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Brief Overview of Huron County

Huron County is located in the “thumb” area of Michigan. It is surrounded on three sides by water – Saginaw Bay and Lake Huron. The county has a land area of 824 square miles which is 139 square miles greater than the
average for the other 82 counties in the state. Of the 28 townships in the county, only 15 are approximately 36 square miles. The irregular shore, 93 miles long, makes the other thirteen townships irregular in size, ranging from one square mile (Pointe Aux Barques Township) to 58 square miles (Sherman Township).

The population of the county showed a continuous increase from the first census period until 1920 when it reached 34, 758 people. In common with the majority of counties of the state, the population declined from 1910 to
1930. Since then, there has been a gradual increase in population to 36, 459 people in 1980; however, in 1990 a gradual decrease. Bad Axe,
the county seat and the largest city has a population of just over 3,400 people. Harbor Beach is the other city in the county. The villages are
Caseville, Elkton, Kinde, Owendale, Pigeon, Port Austin, Port Hope, Sebewaing, and Ubly.

Huron County ranks as one of the top agricultural counties in Michigan based on agricultural farm income. Major crops grown in the county are corn, navy beans, sugar beets, wheat, alfalfa, oats and barley. Major enterprises include dairy, livestock, and poultry production. Because of the natural beauty and ideal topography and sandy beaches, Huron County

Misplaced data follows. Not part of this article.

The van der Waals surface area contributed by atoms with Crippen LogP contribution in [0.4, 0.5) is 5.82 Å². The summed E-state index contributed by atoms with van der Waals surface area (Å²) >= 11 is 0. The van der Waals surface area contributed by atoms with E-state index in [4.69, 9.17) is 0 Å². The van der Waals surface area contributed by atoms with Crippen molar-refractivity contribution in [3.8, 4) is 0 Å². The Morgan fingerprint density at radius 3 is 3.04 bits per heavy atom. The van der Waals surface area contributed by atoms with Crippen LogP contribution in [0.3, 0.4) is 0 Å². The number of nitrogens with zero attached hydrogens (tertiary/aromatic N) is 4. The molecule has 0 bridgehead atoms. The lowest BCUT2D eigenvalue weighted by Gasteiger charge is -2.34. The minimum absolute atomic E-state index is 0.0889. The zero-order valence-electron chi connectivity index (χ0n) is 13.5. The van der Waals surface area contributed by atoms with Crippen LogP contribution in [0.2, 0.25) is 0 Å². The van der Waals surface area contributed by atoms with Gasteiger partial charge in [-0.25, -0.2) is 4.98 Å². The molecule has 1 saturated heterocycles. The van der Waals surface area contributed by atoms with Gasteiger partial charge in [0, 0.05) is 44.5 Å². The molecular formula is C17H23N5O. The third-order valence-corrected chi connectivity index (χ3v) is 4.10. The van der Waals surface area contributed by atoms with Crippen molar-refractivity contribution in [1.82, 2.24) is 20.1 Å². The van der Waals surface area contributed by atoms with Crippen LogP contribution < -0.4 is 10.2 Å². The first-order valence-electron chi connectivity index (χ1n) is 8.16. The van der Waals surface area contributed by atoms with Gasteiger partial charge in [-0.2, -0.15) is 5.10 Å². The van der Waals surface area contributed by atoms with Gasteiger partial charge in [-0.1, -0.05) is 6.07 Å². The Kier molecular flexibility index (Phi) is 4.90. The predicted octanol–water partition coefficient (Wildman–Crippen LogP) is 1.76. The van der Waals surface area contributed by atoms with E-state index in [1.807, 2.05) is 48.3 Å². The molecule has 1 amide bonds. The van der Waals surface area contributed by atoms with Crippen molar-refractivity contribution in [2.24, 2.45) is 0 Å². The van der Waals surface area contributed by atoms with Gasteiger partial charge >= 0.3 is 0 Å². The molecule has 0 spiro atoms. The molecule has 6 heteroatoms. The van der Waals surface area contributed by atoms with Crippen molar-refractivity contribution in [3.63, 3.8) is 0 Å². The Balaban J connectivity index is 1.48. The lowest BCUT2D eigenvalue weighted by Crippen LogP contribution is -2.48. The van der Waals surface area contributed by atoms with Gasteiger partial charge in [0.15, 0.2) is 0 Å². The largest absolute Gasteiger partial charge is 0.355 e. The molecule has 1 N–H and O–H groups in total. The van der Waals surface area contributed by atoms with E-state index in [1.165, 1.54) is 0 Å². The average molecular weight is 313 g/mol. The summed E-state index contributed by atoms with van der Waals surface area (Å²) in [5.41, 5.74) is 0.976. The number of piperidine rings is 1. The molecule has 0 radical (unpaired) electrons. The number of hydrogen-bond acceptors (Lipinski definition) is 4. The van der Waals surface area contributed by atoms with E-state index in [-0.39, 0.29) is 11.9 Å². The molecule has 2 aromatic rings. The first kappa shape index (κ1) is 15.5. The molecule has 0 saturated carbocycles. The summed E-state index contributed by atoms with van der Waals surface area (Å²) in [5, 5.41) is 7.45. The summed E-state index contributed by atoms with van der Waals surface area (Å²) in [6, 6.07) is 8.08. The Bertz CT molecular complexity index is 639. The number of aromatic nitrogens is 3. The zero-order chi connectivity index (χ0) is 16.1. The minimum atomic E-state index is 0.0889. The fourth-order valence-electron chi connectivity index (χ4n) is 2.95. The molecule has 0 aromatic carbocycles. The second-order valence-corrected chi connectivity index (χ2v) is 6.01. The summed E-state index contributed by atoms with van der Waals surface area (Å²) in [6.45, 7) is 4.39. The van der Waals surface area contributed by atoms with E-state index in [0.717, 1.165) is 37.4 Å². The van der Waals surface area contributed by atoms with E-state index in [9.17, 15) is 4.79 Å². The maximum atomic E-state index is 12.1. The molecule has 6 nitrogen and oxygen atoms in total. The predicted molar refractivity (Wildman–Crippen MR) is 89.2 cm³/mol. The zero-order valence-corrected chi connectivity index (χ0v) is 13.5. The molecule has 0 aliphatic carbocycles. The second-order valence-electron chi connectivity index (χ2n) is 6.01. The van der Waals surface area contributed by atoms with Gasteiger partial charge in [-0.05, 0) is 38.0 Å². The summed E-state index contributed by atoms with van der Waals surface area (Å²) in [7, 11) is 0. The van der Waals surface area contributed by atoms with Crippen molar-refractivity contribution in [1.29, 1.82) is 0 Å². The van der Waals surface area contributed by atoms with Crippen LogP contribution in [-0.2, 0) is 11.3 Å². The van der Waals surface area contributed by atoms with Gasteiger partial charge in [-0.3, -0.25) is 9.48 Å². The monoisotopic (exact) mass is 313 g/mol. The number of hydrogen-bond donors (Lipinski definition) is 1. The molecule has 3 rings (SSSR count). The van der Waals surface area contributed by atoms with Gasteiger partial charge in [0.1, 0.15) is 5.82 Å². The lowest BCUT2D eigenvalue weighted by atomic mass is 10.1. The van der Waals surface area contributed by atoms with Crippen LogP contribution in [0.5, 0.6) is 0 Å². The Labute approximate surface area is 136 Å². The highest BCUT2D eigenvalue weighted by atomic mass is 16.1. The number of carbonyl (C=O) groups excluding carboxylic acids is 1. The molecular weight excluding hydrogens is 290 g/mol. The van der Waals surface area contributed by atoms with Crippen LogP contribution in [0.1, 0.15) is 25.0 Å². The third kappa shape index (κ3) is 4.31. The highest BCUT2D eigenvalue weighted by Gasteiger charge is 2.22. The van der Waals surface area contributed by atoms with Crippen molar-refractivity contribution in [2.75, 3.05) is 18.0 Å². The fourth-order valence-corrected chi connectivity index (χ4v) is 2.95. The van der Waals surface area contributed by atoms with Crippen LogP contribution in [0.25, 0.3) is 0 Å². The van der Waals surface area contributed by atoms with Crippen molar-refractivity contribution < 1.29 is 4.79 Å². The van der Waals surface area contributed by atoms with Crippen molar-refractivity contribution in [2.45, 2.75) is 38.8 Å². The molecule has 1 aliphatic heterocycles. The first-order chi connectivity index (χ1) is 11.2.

has an ideal setting for the tourism industry.

The shoreline developed for tourism offers numerous opportunities for vacationers. There are currently two state parks – Sleeper State Park and Port Crescent State Park. Two roadside parks – Jenks Park and Brown Park. Also, Huron County maintains nine county parks along the shoreline, which are Caseville Park, Lighthouse Park, Stafford Park, McGraw Park, Philp Park, Port Austin Bird Creek Park, Wagener Park, Oak Beach Park and Sebewaing Park.

Although small industry and tourism has developed in the county, agriculture remains the chief source of income for most residents.

BY: Walter J. Rummel

Quick Facts

DISTRICT NO. 1: Sami Khoury

DISTRICT NO. 2: David G. Peruski

DISTRICT NO. 3: Todd Talaski

DISTRICT NO. 4: Steve Vaughan

DISTRICT NO. 5: John L. Bodis

DISTRICT NO. 6: Ron Wruble

DISTRICT NO. 7: John A. Nugent


Executive Secretary: Jodi M. Essenmacher
County Corporation Counsel: Stephen J. Allen
County Clerk: Lori Neal Wonsowicz


Circuit Judge: Hon M. Gerald M. Prill
District Judge: Hon David Herrington
Probate Judge: Hon David L. Clabuesch
Pros. Attorney: Timothy J. Rutkowski
Sheriff: Kelly Hanson
Clerk: Lori Neal Wonsowicz
Treasurer: Debra McCollumn
Register of Deeds: Sheri L. Stanton